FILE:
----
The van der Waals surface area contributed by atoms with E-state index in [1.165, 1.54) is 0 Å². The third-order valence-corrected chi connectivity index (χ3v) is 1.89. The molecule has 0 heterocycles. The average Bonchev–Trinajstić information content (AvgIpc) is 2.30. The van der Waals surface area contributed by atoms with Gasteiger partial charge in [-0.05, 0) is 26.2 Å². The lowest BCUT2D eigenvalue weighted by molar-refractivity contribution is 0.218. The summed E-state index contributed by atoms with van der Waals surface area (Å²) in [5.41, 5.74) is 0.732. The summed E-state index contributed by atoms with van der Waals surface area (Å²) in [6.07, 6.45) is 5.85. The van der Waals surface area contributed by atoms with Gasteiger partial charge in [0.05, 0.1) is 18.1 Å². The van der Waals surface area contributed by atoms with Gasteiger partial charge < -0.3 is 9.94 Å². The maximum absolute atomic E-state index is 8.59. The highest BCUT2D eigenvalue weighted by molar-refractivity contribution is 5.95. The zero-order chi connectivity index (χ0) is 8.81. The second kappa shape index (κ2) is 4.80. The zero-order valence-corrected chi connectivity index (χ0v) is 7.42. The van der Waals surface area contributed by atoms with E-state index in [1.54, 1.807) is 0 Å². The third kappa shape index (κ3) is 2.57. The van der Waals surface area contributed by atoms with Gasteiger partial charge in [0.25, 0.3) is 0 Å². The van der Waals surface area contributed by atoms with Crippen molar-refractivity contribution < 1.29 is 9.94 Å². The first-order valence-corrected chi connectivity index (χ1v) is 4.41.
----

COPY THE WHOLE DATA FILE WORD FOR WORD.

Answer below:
The van der Waals surface area contributed by atoms with E-state index in [1.165, 1.54) is 0 Å². The third-order valence-corrected chi connectivity index (χ3v) is 1.89. The molecule has 0 heterocycles. The average Bonchev–Trinajstić information content (AvgIpc) is 2.30. The van der Waals surface area contributed by atoms with Gasteiger partial charge in [-0.05, 0) is 26.2 Å². The lowest BCUT2D eigenvalue weighted by molar-refractivity contribution is 0.218. The summed E-state index contributed by atoms with van der Waals surface area (Å²) in [5.41, 5.74) is 0.732. The summed E-state index contributed by atoms with van der Waals surface area (Å²) in [6.07, 6.45) is 5.85. The van der Waals surface area contributed by atoms with Gasteiger partial charge in [0.05, 0.1) is 18.1 Å². The van der Waals surface area contributed by atoms with Gasteiger partial charge < -0.3 is 9.94 Å². The maximum absolute atomic E-state index is 8.59. The highest BCUT2D eigenvalue weighted by molar-refractivity contribution is 5.95. The zero-order chi connectivity index (χ0) is 8.81. The second kappa shape index (κ2) is 4.80. The zero-order valence-corrected chi connectivity index (χ0v) is 7.42. The van der Waals surface area contributed by atoms with E-state index in [1.54, 1.807) is 0 Å². The third kappa shape index (κ3) is 2.57. The van der Waals surface area contributed by atoms with Gasteiger partial charge in [0.25, 0.3) is 0 Å². The van der Waals surface area contributed by atoms with Crippen molar-refractivity contribution < 1.29 is 9.94 Å². The first-order valence-corrected chi connectivity index (χ1v) is 4.41.